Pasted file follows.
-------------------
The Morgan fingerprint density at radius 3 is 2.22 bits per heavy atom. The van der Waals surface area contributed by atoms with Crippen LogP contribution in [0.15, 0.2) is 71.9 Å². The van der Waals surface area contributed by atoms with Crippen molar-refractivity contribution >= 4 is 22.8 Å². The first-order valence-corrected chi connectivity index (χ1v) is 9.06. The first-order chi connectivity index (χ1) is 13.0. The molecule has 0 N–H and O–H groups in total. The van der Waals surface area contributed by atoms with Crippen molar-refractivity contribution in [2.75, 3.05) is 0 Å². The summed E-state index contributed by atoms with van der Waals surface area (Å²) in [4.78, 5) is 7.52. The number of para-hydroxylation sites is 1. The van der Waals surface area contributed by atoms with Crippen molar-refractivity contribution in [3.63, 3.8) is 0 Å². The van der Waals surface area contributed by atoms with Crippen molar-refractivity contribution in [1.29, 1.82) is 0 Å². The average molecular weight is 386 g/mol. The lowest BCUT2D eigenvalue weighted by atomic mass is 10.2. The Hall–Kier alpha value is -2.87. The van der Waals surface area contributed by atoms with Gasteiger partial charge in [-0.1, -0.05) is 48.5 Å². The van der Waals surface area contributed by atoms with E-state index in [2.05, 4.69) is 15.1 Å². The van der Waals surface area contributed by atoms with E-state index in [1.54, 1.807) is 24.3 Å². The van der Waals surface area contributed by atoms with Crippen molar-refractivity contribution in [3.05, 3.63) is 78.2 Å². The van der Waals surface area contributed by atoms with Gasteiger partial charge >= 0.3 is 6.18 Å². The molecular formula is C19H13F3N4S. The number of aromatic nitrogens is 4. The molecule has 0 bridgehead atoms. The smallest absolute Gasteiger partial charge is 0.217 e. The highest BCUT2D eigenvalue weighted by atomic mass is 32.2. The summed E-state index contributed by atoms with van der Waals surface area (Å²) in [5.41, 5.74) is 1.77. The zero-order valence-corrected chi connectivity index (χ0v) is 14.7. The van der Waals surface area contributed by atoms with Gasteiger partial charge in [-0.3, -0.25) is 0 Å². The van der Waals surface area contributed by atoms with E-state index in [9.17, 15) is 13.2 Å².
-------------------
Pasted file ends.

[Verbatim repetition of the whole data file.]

The Morgan fingerprint density at radius 3 is 2.22 bits per heavy atom. The van der Waals surface area contributed by atoms with Crippen LogP contribution in [0.15, 0.2) is 71.9 Å². The van der Waals surface area contributed by atoms with Crippen molar-refractivity contribution >= 4 is 22.8 Å². The first-order valence-corrected chi connectivity index (χ1v) is 9.06. The first-order chi connectivity index (χ1) is 13.0. The molecule has 0 N–H and O–H groups in total. The van der Waals surface area contributed by atoms with Crippen molar-refractivity contribution in [2.75, 3.05) is 0 Å². The summed E-state index contributed by atoms with van der Waals surface area (Å²) in [4.78, 5) is 7.52. The number of para-hydroxylation sites is 1. The van der Waals surface area contributed by atoms with Crippen molar-refractivity contribution in [3.63, 3.8) is 0 Å². The van der Waals surface area contributed by atoms with Crippen molar-refractivity contribution in [1.29, 1.82) is 0 Å². The average molecular weight is 386 g/mol. The lowest BCUT2D eigenvalue weighted by atomic mass is 10.2. The Hall–Kier alpha value is -2.87. The van der Waals surface area contributed by atoms with Gasteiger partial charge in [-0.1, -0.05) is 48.5 Å². The van der Waals surface area contributed by atoms with E-state index in [2.05, 4.69) is 15.1 Å². The van der Waals surface area contributed by atoms with E-state index in [1.54, 1.807) is 24.3 Å². The van der Waals surface area contributed by atoms with Crippen molar-refractivity contribution in [3.05, 3.63) is 78.2 Å². The van der Waals surface area contributed by atoms with Gasteiger partial charge >= 0.3 is 6.18 Å². The molecular formula is C19H13F3N4S. The number of aromatic nitrogens is 4. The molecule has 0 bridgehead atoms. The smallest absolute Gasteiger partial charge is 0.217 e. The highest BCUT2D eigenvalue weighted by atomic mass is 32.2. The summed E-state index contributed by atoms with van der Waals surface area (Å²) in [5.41, 5.74) is 1.77. The zero-order valence-corrected chi connectivity index (χ0v) is 14.7. The van der Waals surface area contributed by atoms with Gasteiger partial charge in [-0.3, -0.25) is 0 Å². The van der Waals surface area contributed by atoms with E-state index in [9.17, 15) is 13.2 Å².